The appeal of this book is that it was of its time (1960s) and it covers a situation that was familiar to so many people. When I read it, it reminded me so much of someone in my family that I pictured him as the main character.
In Britain and in the 60s, and before, it was not socially acceptable to have a baby out of wedlock. Women could not receive contraceptives unless they were married and therefore becoming pregnant was fairly common. The main issue was that, in working class families, the couple could not afford to fund their home and had to live with their parents. Ambitions were thwarted and led to disaffected young people.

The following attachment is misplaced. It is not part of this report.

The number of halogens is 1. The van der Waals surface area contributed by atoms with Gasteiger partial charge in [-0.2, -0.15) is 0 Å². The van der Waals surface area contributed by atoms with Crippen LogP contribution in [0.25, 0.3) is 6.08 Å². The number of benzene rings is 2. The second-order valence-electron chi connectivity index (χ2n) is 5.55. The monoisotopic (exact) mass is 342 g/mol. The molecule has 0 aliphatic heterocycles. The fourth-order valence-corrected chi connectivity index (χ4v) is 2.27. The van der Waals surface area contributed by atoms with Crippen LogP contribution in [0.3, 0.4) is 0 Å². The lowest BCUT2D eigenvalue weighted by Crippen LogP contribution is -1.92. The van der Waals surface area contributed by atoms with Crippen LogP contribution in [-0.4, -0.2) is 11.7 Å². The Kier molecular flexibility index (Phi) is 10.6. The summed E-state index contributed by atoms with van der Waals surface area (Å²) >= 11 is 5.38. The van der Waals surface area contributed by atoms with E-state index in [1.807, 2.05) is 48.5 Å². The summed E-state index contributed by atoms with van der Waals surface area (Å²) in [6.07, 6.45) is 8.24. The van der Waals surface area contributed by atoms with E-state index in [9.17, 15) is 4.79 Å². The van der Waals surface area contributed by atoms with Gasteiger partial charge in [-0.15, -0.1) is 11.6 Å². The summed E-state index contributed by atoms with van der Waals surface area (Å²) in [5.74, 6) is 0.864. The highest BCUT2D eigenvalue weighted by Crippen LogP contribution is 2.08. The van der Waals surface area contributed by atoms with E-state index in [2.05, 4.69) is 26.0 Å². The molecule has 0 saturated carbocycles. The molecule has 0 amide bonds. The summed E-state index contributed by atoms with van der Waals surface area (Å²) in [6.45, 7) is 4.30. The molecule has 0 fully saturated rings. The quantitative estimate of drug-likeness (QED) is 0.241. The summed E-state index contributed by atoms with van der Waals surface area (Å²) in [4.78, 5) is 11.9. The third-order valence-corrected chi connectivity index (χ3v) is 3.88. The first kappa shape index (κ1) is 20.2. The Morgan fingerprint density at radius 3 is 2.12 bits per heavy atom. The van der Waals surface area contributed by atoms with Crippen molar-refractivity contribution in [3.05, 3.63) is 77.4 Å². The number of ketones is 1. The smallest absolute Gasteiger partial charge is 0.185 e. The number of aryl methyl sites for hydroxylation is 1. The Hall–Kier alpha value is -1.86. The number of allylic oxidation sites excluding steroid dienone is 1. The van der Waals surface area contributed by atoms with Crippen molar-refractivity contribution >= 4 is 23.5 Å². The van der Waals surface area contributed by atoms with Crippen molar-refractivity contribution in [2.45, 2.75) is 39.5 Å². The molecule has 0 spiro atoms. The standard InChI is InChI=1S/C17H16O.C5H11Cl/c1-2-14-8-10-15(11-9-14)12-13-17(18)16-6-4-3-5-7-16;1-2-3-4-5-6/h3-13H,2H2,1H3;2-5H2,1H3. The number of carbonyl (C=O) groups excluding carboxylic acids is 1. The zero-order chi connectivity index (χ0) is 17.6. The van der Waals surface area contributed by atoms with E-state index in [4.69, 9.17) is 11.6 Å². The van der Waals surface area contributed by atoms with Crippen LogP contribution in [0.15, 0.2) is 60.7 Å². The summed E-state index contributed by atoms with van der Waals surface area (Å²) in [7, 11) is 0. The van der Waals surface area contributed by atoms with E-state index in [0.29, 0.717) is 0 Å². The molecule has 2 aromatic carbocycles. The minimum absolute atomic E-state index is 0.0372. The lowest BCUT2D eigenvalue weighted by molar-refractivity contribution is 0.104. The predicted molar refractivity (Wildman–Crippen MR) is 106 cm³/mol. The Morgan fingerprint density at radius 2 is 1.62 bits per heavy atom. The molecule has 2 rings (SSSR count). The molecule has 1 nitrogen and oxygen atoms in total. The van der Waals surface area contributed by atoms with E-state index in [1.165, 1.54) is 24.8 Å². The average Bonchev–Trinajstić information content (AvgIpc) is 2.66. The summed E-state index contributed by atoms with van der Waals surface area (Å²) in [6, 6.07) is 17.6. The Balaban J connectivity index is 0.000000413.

This is what the story is about. A young man gets his girlfriend pregnant, they get married and move in with her parents. It is a difficult life for him and he realises that he does not have a lot in common with his new wife. Her parents resent him for what he has 'done' to their daughter. He is growing away from her romantically and intellectually and he feels trapped.
This novel is similar to many domestic or kitchen sink drama books and plays that appeared from the late 1950s depicting British working class life, such as Look Back in Anger (John Osborne), A Taste of Honey (Shelagh Delaney) and Saturday Night, Sunday Morning (Allan Sillitoe). They consider serious issues of relationships, marriage, sex and pregnancy and the confining attitudes of the time.
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